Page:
Gansbaai is home to 63 stormwater drains so together with the municipality, the Dyer Island Conservation Trust is working to stop litter from reaching to the ocean.


Gansbaai, South Africa (15 January 2020) – During 2019, we shared a story about an innovation, the first of its kind in South Africa. It was originally based on an innovation created in Australia in 2018, which you can read here. The concept was to place a net on the storm drains leading out to the ocean which would catch any litter washed down the drains.

Through collaboration between Wilfred Chivell of Marine Dynamics and founder of the Dyer Island Conservation Trust, and the Overstand Municipality, a net inspired by a viral Australian project has been tested in Gansbaai Harbour. Today it is called Project Storm.

Since it was installed it has caught quite a few bits of plastic. A study was started to monitor exactly what was caught in the net.

“The net was monitored by the Dyer Island Conservation Trust team with the support of Marine Dynamics Academy to assess the ‘catch’. After only 12 analysed net counts, the statistics have been frightening.

Cigarettes/Cigarette filters were the top offending item at 25671.

This was followed by: Food Wrappers/Containers 12118 Microplastics 4663, Foil pieces 3515, Plastic Pieces 3459, Paper packaging/pieces 3163, Bags (plastic) 3137, Polystyrene 1795.00, Straws, Stirrers, Sucker sticks 1054.

Brands were also reviewed. Plastic bottles and cans were prominent items found in the net with Golden Valley (60) the highest bottle polluter recorded, followed by Coca-Cola (13) and Aquella (13). Score cans (41) came in tops followed by Coca-cola (21). The top ten food wrapper brands found: Truda (298), Tayas (248), Simba (229), Smoothies (227), Halls (138), Beacon (127), Nestle (123), Ciri (99), Cadbury (97), Pengo (85).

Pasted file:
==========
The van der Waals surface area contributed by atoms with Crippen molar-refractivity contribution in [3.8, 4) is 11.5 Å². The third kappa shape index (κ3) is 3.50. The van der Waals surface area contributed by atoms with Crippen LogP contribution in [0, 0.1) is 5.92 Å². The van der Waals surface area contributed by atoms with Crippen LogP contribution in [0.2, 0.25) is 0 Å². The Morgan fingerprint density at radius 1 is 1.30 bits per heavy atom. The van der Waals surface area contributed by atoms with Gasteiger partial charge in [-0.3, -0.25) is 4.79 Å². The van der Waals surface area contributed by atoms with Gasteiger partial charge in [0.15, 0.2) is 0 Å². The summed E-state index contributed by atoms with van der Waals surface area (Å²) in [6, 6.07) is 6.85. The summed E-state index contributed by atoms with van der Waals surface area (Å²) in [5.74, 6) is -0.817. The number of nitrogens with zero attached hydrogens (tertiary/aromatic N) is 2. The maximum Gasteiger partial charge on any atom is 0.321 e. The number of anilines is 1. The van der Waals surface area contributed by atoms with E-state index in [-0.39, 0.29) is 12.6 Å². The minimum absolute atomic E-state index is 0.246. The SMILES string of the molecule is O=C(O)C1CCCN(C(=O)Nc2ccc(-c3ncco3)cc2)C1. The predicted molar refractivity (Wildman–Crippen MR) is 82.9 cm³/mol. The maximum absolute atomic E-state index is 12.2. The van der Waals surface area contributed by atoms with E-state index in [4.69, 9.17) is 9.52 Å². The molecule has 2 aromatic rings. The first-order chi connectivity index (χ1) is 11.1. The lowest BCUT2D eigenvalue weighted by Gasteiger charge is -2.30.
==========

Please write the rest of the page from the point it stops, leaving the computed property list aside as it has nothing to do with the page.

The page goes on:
In all 299 different food wrappers were counted, 33 plastic bottle brands and 30 can brands. Chip packets fall under food wrappers – sadly these are non-recyclable.”

Recently the Trust joined forces with the Overstrand Municipality. Councillor Riana de Coning and Overstrand Municipality Gansbaai Manager Francois Myburgh met with the Trust representatives Pinkey Ngewu and Brenda du Toit, to place stencils on the drains in town with a message of “Don’t Litter. The Sea Starts Here.”

The Trust has called this Project Storm and has received enquiries from around South Africa on how to take this forward in various areas.

“We hope that through this project we can minimise the impact on our marine wildlife by reducing the amount of waste entering the marine system, as well as use the statistics to educate the public of the impact poorly discarded trash has on the ecosystem. I am also so glad that we have the incredible support of the Overstrand Municipality to jointly work on such projects.” – Wilfred Chivell, Marine Dynamics

Gansbaai has a total of 63 stormwater outlets, all of which send rainwater and the likes towards the ocean. The Dyer Island Conservation Trust and the Overstrand Municipality are partners in various projects that include environmental education, beach clean-ups, fishing line bins, animal rescue and more.

Interested companies can sponsor the manufacture of a net for R5000 and can get in touch with the Dyer Island Conservation Trust to do so. The storm nets will be mapped on the Trust website so each company will be acknowledged for their contribution in this way.

Contact Brenda du Toit under brenda@dict.org.za to support Project Storm.

Sources: Dyer Island Conservation Trust
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Tyler Leigh Vivier is a writer for Good Things Guy.

Her passion is to spread good news across South Africa with a big focus on environmental issues, animal welfare and social upliftment. Outside of Good Things Guy, she is an avid reader and lover of tea.

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